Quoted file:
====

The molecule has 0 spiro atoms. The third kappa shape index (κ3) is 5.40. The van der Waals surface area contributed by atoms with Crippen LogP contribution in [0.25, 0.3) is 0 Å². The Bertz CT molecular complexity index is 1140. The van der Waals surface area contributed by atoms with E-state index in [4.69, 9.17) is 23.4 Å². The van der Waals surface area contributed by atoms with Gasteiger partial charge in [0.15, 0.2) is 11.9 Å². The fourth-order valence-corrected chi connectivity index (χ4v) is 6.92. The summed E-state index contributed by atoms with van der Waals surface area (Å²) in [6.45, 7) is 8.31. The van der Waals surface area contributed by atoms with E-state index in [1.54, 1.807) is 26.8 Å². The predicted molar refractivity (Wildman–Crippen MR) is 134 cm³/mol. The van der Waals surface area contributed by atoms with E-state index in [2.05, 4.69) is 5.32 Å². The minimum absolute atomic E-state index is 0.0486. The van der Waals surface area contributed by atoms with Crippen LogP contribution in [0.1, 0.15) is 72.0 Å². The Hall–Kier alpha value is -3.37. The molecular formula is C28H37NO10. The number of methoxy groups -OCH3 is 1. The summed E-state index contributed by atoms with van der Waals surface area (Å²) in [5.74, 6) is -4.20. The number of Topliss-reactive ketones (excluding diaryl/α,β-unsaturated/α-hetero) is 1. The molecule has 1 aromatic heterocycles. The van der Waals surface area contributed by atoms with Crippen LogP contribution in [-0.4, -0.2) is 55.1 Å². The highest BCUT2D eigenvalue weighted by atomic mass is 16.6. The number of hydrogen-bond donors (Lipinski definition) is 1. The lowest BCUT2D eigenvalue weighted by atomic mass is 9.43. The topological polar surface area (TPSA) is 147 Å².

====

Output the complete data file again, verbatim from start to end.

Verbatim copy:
The molecule has 0 spiro atoms. The third kappa shape index (κ3) is 5.40. The van der Waals surface area contributed by atoms with Crippen LogP contribution in [0.25, 0.3) is 0 Å². The Bertz CT molecular complexity index is 1140. The van der Waals surface area contributed by atoms with E-state index in [4.69, 9.17) is 23.4 Å². The van der Waals surface area contributed by atoms with Gasteiger partial charge in [0.15, 0.2) is 11.9 Å². The fourth-order valence-corrected chi connectivity index (χ4v) is 6.92. The summed E-state index contributed by atoms with van der Waals surface area (Å²) in [6.45, 7) is 8.31. The van der Waals surface area contributed by atoms with E-state index in [1.54, 1.807) is 26.8 Å². The predicted molar refractivity (Wildman–Crippen MR) is 134 cm³/mol. The van der Waals surface area contributed by atoms with E-state index in [2.05, 4.69) is 5.32 Å². The minimum absolute atomic E-state index is 0.0486. The van der Waals surface area contributed by atoms with Crippen LogP contribution in [0.1, 0.15) is 72.0 Å². The Hall–Kier alpha value is -3.37. The molecular formula is C28H37NO10. The number of methoxy groups -OCH3 is 1. The summed E-state index contributed by atoms with van der Waals surface area (Å²) in [5.74, 6) is -4.20. The number of Topliss-reactive ketones (excluding diaryl/α,β-unsaturated/α-hetero) is 1. The molecule has 1 aromatic heterocycles. The van der Waals surface area contributed by atoms with Crippen LogP contribution in [-0.4, -0.2) is 55.1 Å². The highest BCUT2D eigenvalue weighted by atomic mass is 16.6. The number of hydrogen-bond donors (Lipinski definition) is 1. The lowest BCUT2D eigenvalue weighted by atomic mass is 9.43. The topological polar surface area (TPSA) is 147 Å².